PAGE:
To mark its 40th anniversary, Inc. is matching 40 aspiring founders with 40 experienced mentors in the Founders Project. The most recent mentor-mentee pair each has a mission to improve lives: Neil Blumenthal, co-founder of Warby Parker, and Yasmine Mustafa, founder of ROAR for Good.

Neil Blumenthal co-founded Warby Parker in 2010 with a dual purpose: bring down the cost of prescription eyewear for consumers, and outfit glasses to the billion people worldwide who lack access to them. The company, with a valuation of $1.75 billion, has distributed five million pairs through its Buy a Pair Give a Pair program. Blumenthal credits that social mission for motivating both the leadership team and the company's 1,800-plus employees. 

When Inc. asked Blumenthal to mentor a startup entrepreneur, he had one requirement: that person must also be driven to use their business for a noble cause. He chose Yasmine Mustafa, whose family brought her to the U.S. from Kuwait as a refugee during the Persian Gulf War. In 2013, Mustafa launched ROAR for Good in Philadelphia. The company aims to protect women from violence with a wearable panic button that sets off an alarm and alerts preselected contacts to the user's location, so they can send help.

That first iteration of ROAR for Good was business-to-consumer. Then, in 2018, the company pivoted to a business-to-business model, developing a system for deployment in hotels. Its new end users are housekeeping staff--mostly immigrants and women of color, many of whom don't speak English. More than half of housekeepers have been sexually harassed or assaulted, often by guests, research shows. Mustafa, who for a decade worked low-paying hotel and restaurant jobs, recognized firsthand the severity of the problem.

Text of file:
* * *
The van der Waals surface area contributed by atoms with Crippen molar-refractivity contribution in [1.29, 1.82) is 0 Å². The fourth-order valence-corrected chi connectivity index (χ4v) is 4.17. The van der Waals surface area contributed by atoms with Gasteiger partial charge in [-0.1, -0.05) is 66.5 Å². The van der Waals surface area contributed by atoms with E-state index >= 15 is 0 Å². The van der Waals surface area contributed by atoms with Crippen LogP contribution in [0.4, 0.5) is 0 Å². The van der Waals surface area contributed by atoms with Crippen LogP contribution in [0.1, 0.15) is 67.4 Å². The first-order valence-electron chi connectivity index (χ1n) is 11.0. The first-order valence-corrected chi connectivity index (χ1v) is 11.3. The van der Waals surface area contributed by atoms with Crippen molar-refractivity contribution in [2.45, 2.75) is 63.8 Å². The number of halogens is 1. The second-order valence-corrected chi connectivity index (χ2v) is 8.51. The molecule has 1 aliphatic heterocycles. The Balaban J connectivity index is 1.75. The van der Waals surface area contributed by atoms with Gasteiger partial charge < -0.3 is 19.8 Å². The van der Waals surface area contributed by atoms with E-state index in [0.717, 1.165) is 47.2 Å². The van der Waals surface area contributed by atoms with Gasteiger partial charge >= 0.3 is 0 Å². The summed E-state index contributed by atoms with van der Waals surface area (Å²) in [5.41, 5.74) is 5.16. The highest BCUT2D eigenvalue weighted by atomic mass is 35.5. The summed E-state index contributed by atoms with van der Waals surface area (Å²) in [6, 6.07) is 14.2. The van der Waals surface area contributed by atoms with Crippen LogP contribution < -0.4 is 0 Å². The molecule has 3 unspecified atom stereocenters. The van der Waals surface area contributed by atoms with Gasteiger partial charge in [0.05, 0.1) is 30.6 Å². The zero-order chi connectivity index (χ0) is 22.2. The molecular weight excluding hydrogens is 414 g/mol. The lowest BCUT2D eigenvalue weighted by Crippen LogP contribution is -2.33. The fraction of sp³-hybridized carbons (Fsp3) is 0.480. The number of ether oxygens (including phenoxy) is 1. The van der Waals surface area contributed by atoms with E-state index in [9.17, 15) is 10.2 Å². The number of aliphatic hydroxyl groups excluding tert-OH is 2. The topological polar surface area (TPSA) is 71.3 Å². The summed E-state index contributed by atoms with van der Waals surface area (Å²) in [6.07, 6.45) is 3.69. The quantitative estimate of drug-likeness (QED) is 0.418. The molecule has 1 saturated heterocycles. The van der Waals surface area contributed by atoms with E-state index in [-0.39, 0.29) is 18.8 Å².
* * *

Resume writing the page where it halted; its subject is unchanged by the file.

Mustafa hopes to leverage legislation mandating panic buttons for housekeeping staffs that has bubbled up in cities like Chicago and Seattle. New Jersey, in June, became the first state to pass a panic button law. ROAR for Good, which has seven employees and has raised several million dollars, recently started selling. To improve the lives of tens of thousands of disadvantaged women, she asked Blumenthal's advice on sales and fundraising. 

Here are edited excerpts from their first conversation.

Blumenthal: Tell me a bit about who your customers are.

Mustafa: General managers of hotels. We are also going after hotel management companies, which own hundreds or even thousands of properties. Getting to them provides us opportunities to scale. And then we are going after the brands themselves. It's made fundraising harder. When investors ask me about the sales process, I've been trying to think how to talk about it in a way that doesn't sound convoluted. I feel like it turns some of them off.

Blumenthal: It probably does turn them off. The challenge of simplifying a process like a complicated sales process is one that many entrepreneurs face. You don't want to lead with the nuances. Stick to the three-to-four core steps in the process, and then investors can ask questions if they have them. In general, when speaking to investors, always lead with the market opportunity, the problem you're trying to solve, and your interest and enthusiasm in your solving this particular problem.

Have you found there is a certain size hotel that the product resonates more with?

Mustafa: The smaller hotels like the Days Inns or Holiday Inns are much more budget-conscious. They have been pushing back on the price point, because they are usually franchises and their biggest motivation is to protect their bottom line. The ones that have been more receptive are luxury hotels and midlevel hotels, like the Kimptons, the Hiltons, and the Marriotts.

Blumenthal: Are there one to three selling points that resonate with those hotels?